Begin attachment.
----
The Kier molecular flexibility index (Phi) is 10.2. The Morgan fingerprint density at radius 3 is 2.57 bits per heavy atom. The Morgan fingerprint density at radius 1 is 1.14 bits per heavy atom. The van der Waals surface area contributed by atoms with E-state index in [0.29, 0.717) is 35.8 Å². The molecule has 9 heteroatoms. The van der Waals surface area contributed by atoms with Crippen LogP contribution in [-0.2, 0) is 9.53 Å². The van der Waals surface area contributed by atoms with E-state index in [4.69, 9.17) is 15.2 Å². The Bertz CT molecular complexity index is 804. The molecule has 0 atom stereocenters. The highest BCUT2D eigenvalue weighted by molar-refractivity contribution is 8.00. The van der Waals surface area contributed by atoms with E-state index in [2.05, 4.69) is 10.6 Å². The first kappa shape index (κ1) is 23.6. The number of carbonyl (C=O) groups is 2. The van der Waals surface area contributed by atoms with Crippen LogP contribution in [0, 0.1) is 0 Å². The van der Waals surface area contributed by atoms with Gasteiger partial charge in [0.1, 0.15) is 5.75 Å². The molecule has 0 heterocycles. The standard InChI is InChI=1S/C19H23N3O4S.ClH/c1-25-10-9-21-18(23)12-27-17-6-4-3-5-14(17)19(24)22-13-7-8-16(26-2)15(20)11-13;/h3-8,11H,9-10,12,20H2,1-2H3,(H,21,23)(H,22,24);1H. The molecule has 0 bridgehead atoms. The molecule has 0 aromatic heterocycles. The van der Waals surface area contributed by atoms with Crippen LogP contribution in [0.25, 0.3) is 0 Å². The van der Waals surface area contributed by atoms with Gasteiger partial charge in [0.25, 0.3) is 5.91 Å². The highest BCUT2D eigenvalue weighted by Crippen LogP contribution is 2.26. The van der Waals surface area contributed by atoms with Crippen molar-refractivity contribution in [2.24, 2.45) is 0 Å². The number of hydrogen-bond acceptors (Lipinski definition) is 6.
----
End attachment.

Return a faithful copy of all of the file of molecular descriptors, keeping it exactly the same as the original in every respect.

The Kier molecular flexibility index (Phi) is 10.2. The Morgan fingerprint density at radius 3 is 2.57 bits per heavy atom. The Morgan fingerprint density at radius 1 is 1.14 bits per heavy atom. The van der Waals surface area contributed by atoms with E-state index in [0.29, 0.717) is 35.8 Å². The molecule has 9 heteroatoms. The van der Waals surface area contributed by atoms with Crippen LogP contribution in [-0.2, 0) is 9.53 Å². The van der Waals surface area contributed by atoms with E-state index in [4.69, 9.17) is 15.2 Å². The Bertz CT molecular complexity index is 804. The molecule has 0 atom stereocenters. The highest BCUT2D eigenvalue weighted by molar-refractivity contribution is 8.00. The van der Waals surface area contributed by atoms with E-state index in [2.05, 4.69) is 10.6 Å². The first kappa shape index (κ1) is 23.6. The number of carbonyl (C=O) groups is 2. The van der Waals surface area contributed by atoms with Crippen LogP contribution in [0, 0.1) is 0 Å². The van der Waals surface area contributed by atoms with Gasteiger partial charge in [0.1, 0.15) is 5.75 Å². The molecule has 0 heterocycles. The standard InChI is InChI=1S/C19H23N3O4S.ClH/c1-25-10-9-21-18(23)12-27-17-6-4-3-5-14(17)19(24)22-13-7-8-16(26-2)15(20)11-13;/h3-8,11H,9-10,12,20H2,1-2H3,(H,21,23)(H,22,24);1H. The molecule has 0 bridgehead atoms. The molecule has 0 aromatic heterocycles. The van der Waals surface area contributed by atoms with Crippen LogP contribution in [0.25, 0.3) is 0 Å². The van der Waals surface area contributed by atoms with Gasteiger partial charge in [0.25, 0.3) is 5.91 Å². The highest BCUT2D eigenvalue weighted by Crippen LogP contribution is 2.26. The van der Waals surface area contributed by atoms with Crippen molar-refractivity contribution in [2.24, 2.45) is 0 Å². The number of hydrogen-bond acceptors (Lipinski definition) is 6.